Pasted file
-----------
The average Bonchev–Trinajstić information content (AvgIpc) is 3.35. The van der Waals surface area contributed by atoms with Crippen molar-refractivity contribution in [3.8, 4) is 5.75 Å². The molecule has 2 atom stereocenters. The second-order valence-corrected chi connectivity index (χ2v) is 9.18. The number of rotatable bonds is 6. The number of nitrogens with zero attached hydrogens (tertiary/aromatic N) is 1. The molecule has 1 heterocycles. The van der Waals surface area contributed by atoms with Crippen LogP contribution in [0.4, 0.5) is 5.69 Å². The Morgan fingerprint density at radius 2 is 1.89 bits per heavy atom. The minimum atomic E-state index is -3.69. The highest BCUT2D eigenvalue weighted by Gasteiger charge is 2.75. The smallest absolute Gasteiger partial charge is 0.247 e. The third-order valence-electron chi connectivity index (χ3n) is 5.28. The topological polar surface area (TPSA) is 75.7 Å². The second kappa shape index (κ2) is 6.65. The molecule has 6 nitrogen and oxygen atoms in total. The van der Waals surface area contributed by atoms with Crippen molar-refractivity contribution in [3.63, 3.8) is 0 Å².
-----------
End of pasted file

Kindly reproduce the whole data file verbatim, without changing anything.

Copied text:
The average Bonchev–Trinajstić information content (AvgIpc) is 3.35. The van der Waals surface area contributed by atoms with Crippen molar-refractivity contribution in [3.8, 4) is 5.75 Å². The molecule has 2 atom stereocenters. The second-order valence-corrected chi connectivity index (χ2v) is 9.18. The number of rotatable bonds is 6. The number of nitrogens with zero attached hydrogens (tertiary/aromatic N) is 1. The molecule has 1 heterocycles. The van der Waals surface area contributed by atoms with Crippen LogP contribution in [0.4, 0.5) is 5.69 Å². The Morgan fingerprint density at radius 2 is 1.89 bits per heavy atom. The minimum atomic E-state index is -3.69. The highest BCUT2D eigenvalue weighted by Gasteiger charge is 2.75. The smallest absolute Gasteiger partial charge is 0.247 e. The third-order valence-electron chi connectivity index (χ3n) is 5.28. The topological polar surface area (TPSA) is 75.7 Å². The second kappa shape index (κ2) is 6.65. The molecule has 6 nitrogen and oxygen atoms in total. The van der Waals surface area contributed by atoms with Crippen molar-refractivity contribution in [3.63, 3.8) is 0 Å².